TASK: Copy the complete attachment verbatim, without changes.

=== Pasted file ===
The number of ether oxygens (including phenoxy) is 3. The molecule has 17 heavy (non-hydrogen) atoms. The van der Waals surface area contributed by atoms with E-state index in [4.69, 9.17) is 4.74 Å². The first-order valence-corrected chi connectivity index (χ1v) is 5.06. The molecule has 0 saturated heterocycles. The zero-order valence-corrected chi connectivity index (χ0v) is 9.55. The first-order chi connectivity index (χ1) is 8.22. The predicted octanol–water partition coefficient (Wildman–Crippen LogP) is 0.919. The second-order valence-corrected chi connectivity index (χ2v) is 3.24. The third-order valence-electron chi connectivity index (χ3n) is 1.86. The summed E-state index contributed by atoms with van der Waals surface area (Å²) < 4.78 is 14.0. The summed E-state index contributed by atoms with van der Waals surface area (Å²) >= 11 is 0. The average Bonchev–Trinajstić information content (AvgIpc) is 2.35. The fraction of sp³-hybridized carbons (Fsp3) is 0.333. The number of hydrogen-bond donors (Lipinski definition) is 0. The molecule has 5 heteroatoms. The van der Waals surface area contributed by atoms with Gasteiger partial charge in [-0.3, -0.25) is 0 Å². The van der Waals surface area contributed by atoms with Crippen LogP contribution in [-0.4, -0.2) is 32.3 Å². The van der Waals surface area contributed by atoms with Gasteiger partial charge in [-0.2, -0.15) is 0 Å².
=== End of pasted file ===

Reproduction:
The number of ether oxygens (including phenoxy) is 3. The molecule has 17 heavy (non-hydrogen) atoms. The van der Waals surface area contributed by atoms with E-state index in [4.69, 9.17) is 4.74 Å². The first-order valence-corrected chi connectivity index (χ1v) is 5.06. The molecule has 0 saturated heterocycles. The zero-order valence-corrected chi connectivity index (χ0v) is 9.55. The first-order chi connectivity index (χ1) is 8.22. The predicted octanol–water partition coefficient (Wildman–Crippen LogP) is 0.919. The second-order valence-corrected chi connectivity index (χ2v) is 3.24. The third-order valence-electron chi connectivity index (χ3n) is 1.86. The summed E-state index contributed by atoms with van der Waals surface area (Å²) < 4.78 is 14.0. The summed E-state index contributed by atoms with van der Waals surface area (Å²) >= 11 is 0. The average Bonchev–Trinajstić information content (AvgIpc) is 2.35. The fraction of sp³-hybridized carbons (Fsp3) is 0.333. The number of hydrogen-bond donors (Lipinski definition) is 0. The molecule has 5 heteroatoms. The van der Waals surface area contributed by atoms with Gasteiger partial charge in [-0.3, -0.25) is 0 Å². The van der Waals surface area contributed by atoms with Crippen LogP contribution in [-0.4, -0.2) is 32.3 Å². The van der Waals surface area contributed by atoms with Gasteiger partial charge in [-0.2, -0.15) is 0 Å².